Ofo, the Beijing-based bike-sharing startup known for its signature yellow-painted dockless shared bikes, has raised $866 million in new financing led by Alibaba Group, the company announced this week.
The latest E2-1 funding round, claimed as the largest investment garnered in a single round by a bike-sharing startup, was backed by a number of other investors including Haofeng Group, Tianhe Capital, Ant Financial -- Alibaba's financial affiliate -- and Junli Capital, said the company.
Ofo's co-founder Dai Wei, the 27-year-old entrepreneur, said the Chinese startup is now transitioning from the rapid growth in the past to a new stage of high-quality development. He did not reveal the latest valuation of the company after the new financing round.
When Ofo completed its Series E funding round by raising $700 million in July last year, the company announced that its valuation exceeded $2 billion.
But Chinese reports indicate that further financing is still in progress as Dai has said the so-called E2-2 round of financing is "already on the road".
Founded in 2014, Ofo claims 200 million users across 250 cities in 21 countries, who have generated an average of 32 million daily transactions on the platform.
A number of Chinese bike-sharing startups have failed to survive, with players offering lucrative incentives to compete for users. As a result, the bike-sharing industry in China has been narrowed down to two major players: Ofo backed by Alibaba and car-hailing startup Didi Chuxing, and its arch-rival Mobike, backed by another Chinese technology giant, Tencent.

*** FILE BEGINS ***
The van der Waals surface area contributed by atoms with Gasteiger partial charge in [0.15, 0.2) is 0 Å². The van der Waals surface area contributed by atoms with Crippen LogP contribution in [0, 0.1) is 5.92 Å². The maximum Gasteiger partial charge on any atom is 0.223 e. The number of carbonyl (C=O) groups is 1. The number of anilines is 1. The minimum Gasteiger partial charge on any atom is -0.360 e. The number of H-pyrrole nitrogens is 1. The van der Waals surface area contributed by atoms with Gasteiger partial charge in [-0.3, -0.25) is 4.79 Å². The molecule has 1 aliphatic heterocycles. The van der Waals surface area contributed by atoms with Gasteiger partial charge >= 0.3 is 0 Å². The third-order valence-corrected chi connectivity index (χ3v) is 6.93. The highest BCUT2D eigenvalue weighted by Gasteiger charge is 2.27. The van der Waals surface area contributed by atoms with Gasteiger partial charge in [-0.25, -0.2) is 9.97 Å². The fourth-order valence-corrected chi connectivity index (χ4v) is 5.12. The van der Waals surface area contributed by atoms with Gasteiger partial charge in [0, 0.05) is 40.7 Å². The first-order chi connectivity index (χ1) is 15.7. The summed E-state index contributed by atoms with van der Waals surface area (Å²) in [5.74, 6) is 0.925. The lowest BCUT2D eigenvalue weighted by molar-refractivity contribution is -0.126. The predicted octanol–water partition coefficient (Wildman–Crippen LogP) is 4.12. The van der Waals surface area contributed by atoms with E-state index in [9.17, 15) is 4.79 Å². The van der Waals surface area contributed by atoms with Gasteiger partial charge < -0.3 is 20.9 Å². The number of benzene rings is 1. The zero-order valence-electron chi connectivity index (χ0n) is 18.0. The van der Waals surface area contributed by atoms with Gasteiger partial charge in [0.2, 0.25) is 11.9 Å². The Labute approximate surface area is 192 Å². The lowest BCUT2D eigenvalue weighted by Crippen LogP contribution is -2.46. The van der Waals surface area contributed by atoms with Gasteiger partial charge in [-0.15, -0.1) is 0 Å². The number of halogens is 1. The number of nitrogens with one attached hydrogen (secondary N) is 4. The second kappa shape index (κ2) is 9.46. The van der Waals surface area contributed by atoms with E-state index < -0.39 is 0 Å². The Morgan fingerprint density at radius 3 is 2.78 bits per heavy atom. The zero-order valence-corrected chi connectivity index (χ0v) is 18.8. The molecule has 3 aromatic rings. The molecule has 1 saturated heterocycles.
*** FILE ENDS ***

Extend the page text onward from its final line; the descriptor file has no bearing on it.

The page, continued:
However, several local Chinese cities including Shanghai have limited the amounts of shared bikes available in the city after masses of improperly-parked bicycles have caused disruption. Both Ofo and Mobile have turned their sights to overseas markets and have swiftly landed in a number of major international cities over the past years.
In August, 2017, Ofo brought 1,000 bicycles to the streets of Seattle, Washington in the US, after successfully acquiring permission from local authorities, becoming its first stop in North America. It also launched in Sydney in October and doubled its fleet in Adelaide after a trial there.
The Chinese company, which also has business exposure in countries like the UK and Singapore, will start providing services in Japan at the end of March, according to local Chinese reports.
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